While semiconductor processing speed has been increasing exponentially, doubling almost every two years according to Moore's law, processor power consumption also continues to grow by 150% every two years [K. Lahiri et al., 2002]. By contrast, advances in battery technology have not kept pace, with capacity increasing at a modest rate of 10% every two years [K. Lahiri et al., 2002]. This leads to an increasingly large gap between power thirst and battery capacity. Information and communication technology (ICT) plays an important role in global greenhouse gas emissions since the amount of energy consumed by ICT is increasing dramatically to meet rapidly growing broadband mobile service requirements. For example, the power consumption for a macro base station can be 1400 watts and the corresponding energy costs can reach $3200 per annum with 11 tons of CO2 emissions. It has been shown that nowadays the total energy used by the infrastructure of cellular networks, wired networks and Internet takes up more than 2% of worldwide electrical energy consumption [GeSI, 2008]. The radio network itself adds up to 80% of an operator's entire energy consumption [EE Times, 2007]. In addition, this amount of energy is expected to increase rapidly in the coming years. Energy efficiency, therefore, is increasingly important for wireless mobile communications.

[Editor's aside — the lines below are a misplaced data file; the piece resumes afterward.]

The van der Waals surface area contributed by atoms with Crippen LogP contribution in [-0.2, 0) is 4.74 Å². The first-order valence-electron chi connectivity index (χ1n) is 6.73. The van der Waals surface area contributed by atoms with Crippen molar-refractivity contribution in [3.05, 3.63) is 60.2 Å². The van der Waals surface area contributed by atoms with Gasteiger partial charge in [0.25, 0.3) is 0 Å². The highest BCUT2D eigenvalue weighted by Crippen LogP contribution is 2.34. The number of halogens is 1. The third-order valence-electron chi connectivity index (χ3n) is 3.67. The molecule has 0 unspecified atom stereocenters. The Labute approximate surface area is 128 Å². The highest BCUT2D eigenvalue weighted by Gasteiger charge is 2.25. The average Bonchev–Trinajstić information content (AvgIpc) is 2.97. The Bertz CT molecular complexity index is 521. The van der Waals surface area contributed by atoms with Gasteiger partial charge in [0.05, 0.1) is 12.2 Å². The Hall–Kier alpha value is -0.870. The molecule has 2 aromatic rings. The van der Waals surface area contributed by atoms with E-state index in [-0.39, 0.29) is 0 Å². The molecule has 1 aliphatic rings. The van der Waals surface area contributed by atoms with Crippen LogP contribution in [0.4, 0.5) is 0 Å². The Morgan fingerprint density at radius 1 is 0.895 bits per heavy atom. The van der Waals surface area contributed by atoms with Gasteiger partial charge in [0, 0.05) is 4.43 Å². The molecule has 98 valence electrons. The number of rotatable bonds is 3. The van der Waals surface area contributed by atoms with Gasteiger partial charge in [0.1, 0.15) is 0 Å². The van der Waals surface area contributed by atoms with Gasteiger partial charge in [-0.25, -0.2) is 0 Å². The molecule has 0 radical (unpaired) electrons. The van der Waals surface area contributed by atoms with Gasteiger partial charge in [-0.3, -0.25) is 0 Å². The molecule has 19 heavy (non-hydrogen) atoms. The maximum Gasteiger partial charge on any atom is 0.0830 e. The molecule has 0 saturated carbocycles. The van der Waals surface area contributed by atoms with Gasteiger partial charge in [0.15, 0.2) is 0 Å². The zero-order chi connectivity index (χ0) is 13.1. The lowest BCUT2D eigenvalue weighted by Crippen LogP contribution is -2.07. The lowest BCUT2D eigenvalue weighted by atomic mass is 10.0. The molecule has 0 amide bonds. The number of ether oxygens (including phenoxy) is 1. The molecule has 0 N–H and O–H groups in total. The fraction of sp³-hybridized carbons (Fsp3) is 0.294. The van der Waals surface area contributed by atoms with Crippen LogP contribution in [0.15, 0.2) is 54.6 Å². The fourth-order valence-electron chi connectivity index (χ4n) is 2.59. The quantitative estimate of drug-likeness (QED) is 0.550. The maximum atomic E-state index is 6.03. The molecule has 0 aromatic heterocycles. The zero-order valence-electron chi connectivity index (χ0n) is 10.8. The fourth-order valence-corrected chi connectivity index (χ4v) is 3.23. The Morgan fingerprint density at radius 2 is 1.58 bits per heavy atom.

In this chapter we introduce some basic energy-efficient communication technologies. We start by studying node-level energy-efficient design, as improvements at the wireless node for energy-efficient radio transmission will translate into savings for the entire network. For an individual pair of wireless transceivers, the relation between power consumption, channel fading, path loss, modulation, coding, data rate and implementation factors are discussed thoroughly. To be specific, we will first analyze the energy consumption of different components of wireless transmitters. Then we will introduce the link energy efficiency metric that characterizes how efficiently energy is used in communication systems. Based on the energy efficiency metric, we will introduce how a communication pair can be designed in the most energy-efficient way. First, we will consider only radio transmission power consumption and show how the transmitter can be designed optimally to achieve the maximum energy efficiency. In practice, electronic circuits also consume a certain amount of operating power and this will significantly change the design of energy-efficient transmitters. We will study how this electronic circuit power consumption affects energy-efficient transmission.